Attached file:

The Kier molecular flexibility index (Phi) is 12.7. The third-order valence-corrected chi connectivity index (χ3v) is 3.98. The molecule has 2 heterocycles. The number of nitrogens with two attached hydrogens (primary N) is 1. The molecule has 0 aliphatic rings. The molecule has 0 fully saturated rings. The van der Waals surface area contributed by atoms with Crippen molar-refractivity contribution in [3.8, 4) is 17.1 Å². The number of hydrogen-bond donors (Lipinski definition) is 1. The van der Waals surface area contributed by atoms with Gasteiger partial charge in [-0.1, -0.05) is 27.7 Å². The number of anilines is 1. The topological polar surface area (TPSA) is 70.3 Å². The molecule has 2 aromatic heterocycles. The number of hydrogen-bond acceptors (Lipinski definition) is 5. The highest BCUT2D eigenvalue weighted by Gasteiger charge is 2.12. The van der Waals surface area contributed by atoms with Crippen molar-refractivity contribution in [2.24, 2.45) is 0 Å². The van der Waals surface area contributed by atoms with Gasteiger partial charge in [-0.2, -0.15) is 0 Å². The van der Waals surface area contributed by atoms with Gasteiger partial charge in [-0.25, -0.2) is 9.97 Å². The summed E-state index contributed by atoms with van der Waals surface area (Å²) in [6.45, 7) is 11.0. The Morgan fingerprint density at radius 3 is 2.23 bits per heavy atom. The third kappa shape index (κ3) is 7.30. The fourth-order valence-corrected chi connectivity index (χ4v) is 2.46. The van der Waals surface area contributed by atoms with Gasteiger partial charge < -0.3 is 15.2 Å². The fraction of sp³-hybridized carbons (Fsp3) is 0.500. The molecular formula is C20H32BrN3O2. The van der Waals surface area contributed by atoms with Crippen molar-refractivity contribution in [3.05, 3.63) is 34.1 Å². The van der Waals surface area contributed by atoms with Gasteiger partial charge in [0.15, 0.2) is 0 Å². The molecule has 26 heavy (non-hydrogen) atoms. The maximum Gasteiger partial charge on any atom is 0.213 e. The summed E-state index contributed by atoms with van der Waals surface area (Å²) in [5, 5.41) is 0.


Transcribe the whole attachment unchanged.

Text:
The Kier molecular flexibility index (Phi) is 12.7. The third-order valence-corrected chi connectivity index (χ3v) is 3.98. The molecule has 2 heterocycles. The number of nitrogens with two attached hydrogens (primary N) is 1. The molecule has 0 aliphatic rings. The molecule has 0 fully saturated rings. The van der Waals surface area contributed by atoms with Crippen molar-refractivity contribution in [3.8, 4) is 17.1 Å². The number of hydrogen-bond donors (Lipinski definition) is 1. The van der Waals surface area contributed by atoms with Gasteiger partial charge in [-0.1, -0.05) is 27.7 Å². The number of anilines is 1. The topological polar surface area (TPSA) is 70.3 Å². The molecule has 2 aromatic heterocycles. The number of hydrogen-bond acceptors (Lipinski definition) is 5. The highest BCUT2D eigenvalue weighted by Gasteiger charge is 2.12. The van der Waals surface area contributed by atoms with Crippen molar-refractivity contribution in [2.24, 2.45) is 0 Å². The van der Waals surface area contributed by atoms with Gasteiger partial charge in [-0.2, -0.15) is 0 Å². The van der Waals surface area contributed by atoms with Gasteiger partial charge in [-0.25, -0.2) is 9.97 Å². The summed E-state index contributed by atoms with van der Waals surface area (Å²) in [6.45, 7) is 11.0. The Morgan fingerprint density at radius 3 is 2.23 bits per heavy atom. The third kappa shape index (κ3) is 7.30. The fourth-order valence-corrected chi connectivity index (χ4v) is 2.46. The van der Waals surface area contributed by atoms with Gasteiger partial charge < -0.3 is 15.2 Å². The fraction of sp³-hybridized carbons (Fsp3) is 0.500. The molecular formula is C20H32BrN3O2. The van der Waals surface area contributed by atoms with Crippen molar-refractivity contribution in [3.05, 3.63) is 34.1 Å². The van der Waals surface area contributed by atoms with Gasteiger partial charge in [0.15, 0.2) is 0 Å². The molecule has 26 heavy (non-hydrogen) atoms. The maximum Gasteiger partial charge on any atom is 0.213 e. The summed E-state index contributed by atoms with van der Waals surface area (Å²) in [5, 5.41) is 0.